28 May 2012
AotW Member Greg Walden has contributed the first new Featured Article for Antietam on the Web in many moons. It’s a fascinating look at a small unit from Kentucky without a home until it joined forces with volunteer companies from Arkansas passing through Nashville on their way to Virginia in June 1861.
Greg introduces the subject by saying that [m]ost of the Southern states were represented by units in the Army of Northern Virginia at Sharpsburg, but Kentucky is not usually thought of as one of them. However, a Kentucky unit was present at Sharpsburg; the only outfit from that state in Lee’s army.
He explores the origins and personalities of the unit and their role in action with the 3rd Arkansas Infantry at Sharpsburg on 17 September 1862.
I invite you to enjoy Kentuckians in Lee’s Army at Sharpsburg: The Blackburn Guards now online in the Articles & Exhibits section of Antietam on the Web. Thanks Greg!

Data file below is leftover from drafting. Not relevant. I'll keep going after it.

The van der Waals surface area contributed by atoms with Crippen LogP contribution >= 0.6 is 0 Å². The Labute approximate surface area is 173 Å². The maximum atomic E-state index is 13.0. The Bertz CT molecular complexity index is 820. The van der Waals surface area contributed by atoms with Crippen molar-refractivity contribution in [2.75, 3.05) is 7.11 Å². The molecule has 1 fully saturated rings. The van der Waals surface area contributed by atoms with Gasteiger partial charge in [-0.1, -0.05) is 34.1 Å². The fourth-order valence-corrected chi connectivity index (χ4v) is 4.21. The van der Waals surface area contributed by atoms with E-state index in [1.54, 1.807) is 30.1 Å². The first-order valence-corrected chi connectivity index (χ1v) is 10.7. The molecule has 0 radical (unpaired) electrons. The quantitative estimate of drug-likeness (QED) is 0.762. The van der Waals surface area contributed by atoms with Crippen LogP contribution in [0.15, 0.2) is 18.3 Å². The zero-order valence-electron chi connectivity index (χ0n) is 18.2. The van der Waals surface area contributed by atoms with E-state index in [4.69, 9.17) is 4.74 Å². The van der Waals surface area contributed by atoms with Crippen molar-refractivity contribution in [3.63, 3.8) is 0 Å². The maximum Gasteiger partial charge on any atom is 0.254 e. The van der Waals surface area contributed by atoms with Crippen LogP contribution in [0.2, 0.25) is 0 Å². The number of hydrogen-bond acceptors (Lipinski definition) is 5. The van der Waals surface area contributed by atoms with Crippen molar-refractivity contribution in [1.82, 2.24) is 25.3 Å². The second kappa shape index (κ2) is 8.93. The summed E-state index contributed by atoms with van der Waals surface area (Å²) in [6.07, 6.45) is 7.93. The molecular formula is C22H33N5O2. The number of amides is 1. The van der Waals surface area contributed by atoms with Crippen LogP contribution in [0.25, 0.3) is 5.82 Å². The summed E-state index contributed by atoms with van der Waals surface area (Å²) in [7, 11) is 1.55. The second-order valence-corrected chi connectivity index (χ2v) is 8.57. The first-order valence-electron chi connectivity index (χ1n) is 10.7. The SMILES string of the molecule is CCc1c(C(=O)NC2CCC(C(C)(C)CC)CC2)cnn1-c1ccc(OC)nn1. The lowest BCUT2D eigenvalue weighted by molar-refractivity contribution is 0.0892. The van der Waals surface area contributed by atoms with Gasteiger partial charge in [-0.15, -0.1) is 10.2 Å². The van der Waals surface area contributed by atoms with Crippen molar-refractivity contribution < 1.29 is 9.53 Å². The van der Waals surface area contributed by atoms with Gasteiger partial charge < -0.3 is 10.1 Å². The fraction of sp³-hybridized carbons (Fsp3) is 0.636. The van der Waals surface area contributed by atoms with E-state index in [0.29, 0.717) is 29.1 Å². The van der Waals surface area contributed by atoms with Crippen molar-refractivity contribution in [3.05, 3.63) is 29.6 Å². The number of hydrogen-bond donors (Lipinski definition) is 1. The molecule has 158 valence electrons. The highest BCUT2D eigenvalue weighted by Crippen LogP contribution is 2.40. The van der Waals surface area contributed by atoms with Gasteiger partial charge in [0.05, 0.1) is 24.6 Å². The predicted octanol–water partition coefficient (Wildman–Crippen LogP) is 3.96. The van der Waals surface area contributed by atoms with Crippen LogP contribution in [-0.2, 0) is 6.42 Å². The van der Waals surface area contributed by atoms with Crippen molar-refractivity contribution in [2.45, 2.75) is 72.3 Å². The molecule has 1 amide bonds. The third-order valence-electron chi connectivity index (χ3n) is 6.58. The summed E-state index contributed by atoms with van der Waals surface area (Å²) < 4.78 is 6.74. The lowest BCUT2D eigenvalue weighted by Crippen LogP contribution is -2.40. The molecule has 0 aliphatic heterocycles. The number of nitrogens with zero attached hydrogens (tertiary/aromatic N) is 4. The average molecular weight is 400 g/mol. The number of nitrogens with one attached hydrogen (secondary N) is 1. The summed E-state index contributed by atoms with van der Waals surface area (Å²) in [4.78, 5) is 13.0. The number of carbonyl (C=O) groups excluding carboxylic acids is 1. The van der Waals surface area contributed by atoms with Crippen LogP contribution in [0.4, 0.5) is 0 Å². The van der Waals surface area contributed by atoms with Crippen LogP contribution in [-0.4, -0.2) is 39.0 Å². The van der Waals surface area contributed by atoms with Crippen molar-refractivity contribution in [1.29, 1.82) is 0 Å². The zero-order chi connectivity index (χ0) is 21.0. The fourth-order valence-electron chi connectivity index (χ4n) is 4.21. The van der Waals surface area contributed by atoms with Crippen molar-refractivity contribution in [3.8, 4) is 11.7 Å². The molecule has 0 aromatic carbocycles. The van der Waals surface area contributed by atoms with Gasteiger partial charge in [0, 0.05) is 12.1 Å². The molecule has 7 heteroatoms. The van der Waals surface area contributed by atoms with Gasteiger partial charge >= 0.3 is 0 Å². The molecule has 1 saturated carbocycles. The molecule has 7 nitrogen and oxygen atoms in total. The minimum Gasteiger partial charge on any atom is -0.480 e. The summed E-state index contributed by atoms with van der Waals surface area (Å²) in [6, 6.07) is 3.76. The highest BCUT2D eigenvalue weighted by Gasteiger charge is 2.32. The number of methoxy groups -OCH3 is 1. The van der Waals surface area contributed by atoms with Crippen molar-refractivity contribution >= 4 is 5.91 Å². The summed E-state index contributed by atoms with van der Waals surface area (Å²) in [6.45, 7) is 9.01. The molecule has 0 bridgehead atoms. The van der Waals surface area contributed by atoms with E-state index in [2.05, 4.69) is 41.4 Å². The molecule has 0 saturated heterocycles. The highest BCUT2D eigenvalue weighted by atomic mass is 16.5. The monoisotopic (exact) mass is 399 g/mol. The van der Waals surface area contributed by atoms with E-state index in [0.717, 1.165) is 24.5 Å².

11 December 2006
This is Assistant Surgeon Simon Baruch (‘ba-rook’) of the 3rd South Carolina Battalion. I found him by following a thread in a CW Society post, part of their recent conversation about Jewish Confederates. Among those prominent in that service it mentioned
… Nahum Baruch, the father of financier Bernard Baruch, was a doctor and Colonel in Barksdale’s Mississippi Brigade. He was present at Gettysburg.
As is my wont, I saw the thread sticking out and gave it a yank. Who was this Nahum?
It turns out this Baruch was not Nahum, actually. Nor a Colonel, though he ended the War in Barksdale’s famous Brigade. He did have a successful son, was a doctor, and was at Sharpsburg and that other northern battle, too. There’s lots more to his story.
22 September 2015
It was another fantastic day in Sharpsburg on the 153rd anniversary of the battle. I was very glad to be there for an early morning visit. Here are some quick snaps and impressions.
I made it to the Park in time to join the 7am group – off the turnpike and through the wet grass to the Northern edge of farmer Miller’s cornfield – to hear the the now-traditional readings of eyewitness accounts of the long night and early dawn of 16-17 September 1862.